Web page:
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For health professionals

Detailed information on referral, screening, assessment and formulating a diagnosis can be found in the Australian Guide to the diagnosis of FASD. The Guide was produced to assist clinicians in the diagnosis, referral and management of Fetal Alcohol Spectrum Disorder (FASD). It contains the Australian FASD Diagnostic Instrument and information about how to use the instrument. It provides clinicians with diagnostic criteria for FASD, which were agreed following a review of existing guidelines and consultation with clinical experts. These are similar to criteria in the Canadian guideline for diagnosis of  fetal alcohol spectrum disorders across the lifespan (Cook et al 2016) and use clinical aids developed at the University of Washington to assess facial dysmorphology Diagnostic Guide for FASD The 4-Digit Diagnostic Code (Astley 2004).

Diagnostic categories and criteria for FASD

A diagnosis of FASD requires evidence of prenatal alcohol exposure and severe impairments in three or more domains of central nervous system structure or function.

FASD is a diagnostic term with two diagnositc sub-categories:

  • FASD with three sentinel facial features
  • FASD with less than 3 sentinel facial features

Read more in the diagnosis criteria and the diagnostic algorithm for FASD which are included in the Australian Guide to the diagnosis of FASD.

Screening and referral guidelines

Appendix A9 Referral and screening guidelines for FASD in the Australian Guide to the diagnosis of FASD includes:

  1. Referral guidelines
  2. Screening tools for FASD
  3. Primary developmental surveillance

Diagnostic assessment

To assess an individual with prenatal alcohol exposure and/or suspected FASD, the following essential criteria must be considered:

Alternative diagnoses that might explain neurodevelopmental impairment must be excluded, including genetic diagnoses, exposure to other teratogens and both physical and psychosocial postnatal exposures such as early life trauma. FASD may, however, coexist with other conditions.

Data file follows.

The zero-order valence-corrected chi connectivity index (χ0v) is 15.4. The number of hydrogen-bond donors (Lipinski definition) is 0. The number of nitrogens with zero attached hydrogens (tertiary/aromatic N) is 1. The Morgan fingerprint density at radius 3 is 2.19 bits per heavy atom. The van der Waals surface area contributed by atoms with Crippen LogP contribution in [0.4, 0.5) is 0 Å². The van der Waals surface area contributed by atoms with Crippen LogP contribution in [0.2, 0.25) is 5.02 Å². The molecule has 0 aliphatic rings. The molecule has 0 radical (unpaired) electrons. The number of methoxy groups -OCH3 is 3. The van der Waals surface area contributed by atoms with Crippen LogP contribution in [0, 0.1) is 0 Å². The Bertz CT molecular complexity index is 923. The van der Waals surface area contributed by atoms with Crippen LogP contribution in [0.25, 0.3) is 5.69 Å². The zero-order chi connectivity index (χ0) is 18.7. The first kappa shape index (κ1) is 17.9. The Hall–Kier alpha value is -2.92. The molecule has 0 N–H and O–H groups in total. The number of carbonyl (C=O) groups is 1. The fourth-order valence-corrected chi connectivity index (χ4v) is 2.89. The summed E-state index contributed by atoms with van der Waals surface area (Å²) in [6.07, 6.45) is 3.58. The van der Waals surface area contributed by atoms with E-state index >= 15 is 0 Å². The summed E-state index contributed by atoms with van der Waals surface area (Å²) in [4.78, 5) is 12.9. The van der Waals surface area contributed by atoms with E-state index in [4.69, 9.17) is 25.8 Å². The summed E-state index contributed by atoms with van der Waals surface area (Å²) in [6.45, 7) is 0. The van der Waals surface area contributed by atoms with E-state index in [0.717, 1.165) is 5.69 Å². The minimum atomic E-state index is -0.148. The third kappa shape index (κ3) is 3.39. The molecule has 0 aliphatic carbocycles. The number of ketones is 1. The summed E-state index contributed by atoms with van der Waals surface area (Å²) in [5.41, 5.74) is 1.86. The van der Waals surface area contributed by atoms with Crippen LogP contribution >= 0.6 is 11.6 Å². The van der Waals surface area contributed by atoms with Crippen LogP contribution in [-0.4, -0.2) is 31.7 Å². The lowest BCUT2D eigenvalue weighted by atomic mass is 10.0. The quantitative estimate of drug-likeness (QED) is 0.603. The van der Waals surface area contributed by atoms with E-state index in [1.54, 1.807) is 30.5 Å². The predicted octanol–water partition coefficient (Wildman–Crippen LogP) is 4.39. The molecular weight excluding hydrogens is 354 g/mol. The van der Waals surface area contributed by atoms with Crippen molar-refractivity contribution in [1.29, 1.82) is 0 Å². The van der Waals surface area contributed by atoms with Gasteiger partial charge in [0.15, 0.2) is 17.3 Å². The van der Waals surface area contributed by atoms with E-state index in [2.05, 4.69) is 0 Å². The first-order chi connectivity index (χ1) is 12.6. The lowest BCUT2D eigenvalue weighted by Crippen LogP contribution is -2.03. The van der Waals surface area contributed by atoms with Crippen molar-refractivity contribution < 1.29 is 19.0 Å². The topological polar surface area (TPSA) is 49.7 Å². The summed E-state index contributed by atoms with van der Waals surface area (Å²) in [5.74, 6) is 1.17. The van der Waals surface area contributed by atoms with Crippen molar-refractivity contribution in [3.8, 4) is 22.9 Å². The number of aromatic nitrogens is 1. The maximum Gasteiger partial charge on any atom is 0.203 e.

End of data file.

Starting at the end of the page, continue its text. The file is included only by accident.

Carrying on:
Ideally, the diagnostic assessment for FASD is conducted by a multidisciplinary team to enable accurate assessment of the range of outcomes that may be associated with prenatal alcohol exposure. Health professionals participating in a diagnostic assessment for a young person may include:

  • Paediatrician
  • Psychologist
  • Speech pathologist
  • Occupational therapist

For an adult, the health professionals involved in the diagnostic process are most likely to include one or two of the following:

  • Psychiatrist or physician
  • Neuro or clinical psychologist
  • Mental health worker

Accompanying the Australian Guide to the diagnosis of FASD are e-learning modules designed to assist clinicians with:

  • an introduction to FASD, including characteristics and manifestations
  • an understanding of the risks and effects of alcohol use in pregnancy and how to assess alcohol use in pregnancy
  • information needed to conduct a diagnostic assessment using the diagnostic criteria
  • general principles for discussing diagnosis, developing a management plan and supporting families and individuals after a FASD diagnosis
  • an understanding of referral and screening criteria for FASD

To register for the e-learning modules. 

Diagnosing FASD

Join health professionals from around Australia who assess and diagnose Fetal Alcohol Spectrum Disorder (FASD) using the 'Australian Guide to the diagnosis of FASD'.

A Doctor's Story

Gold Coast paediatrician Dr Doug Shelton shares his journey moving from ignorance to knowledge about Fetal Alcohol Spectrum Disorder (FASD). Dr Shelton now heads up one the leading FASD assessment clinics in Australia.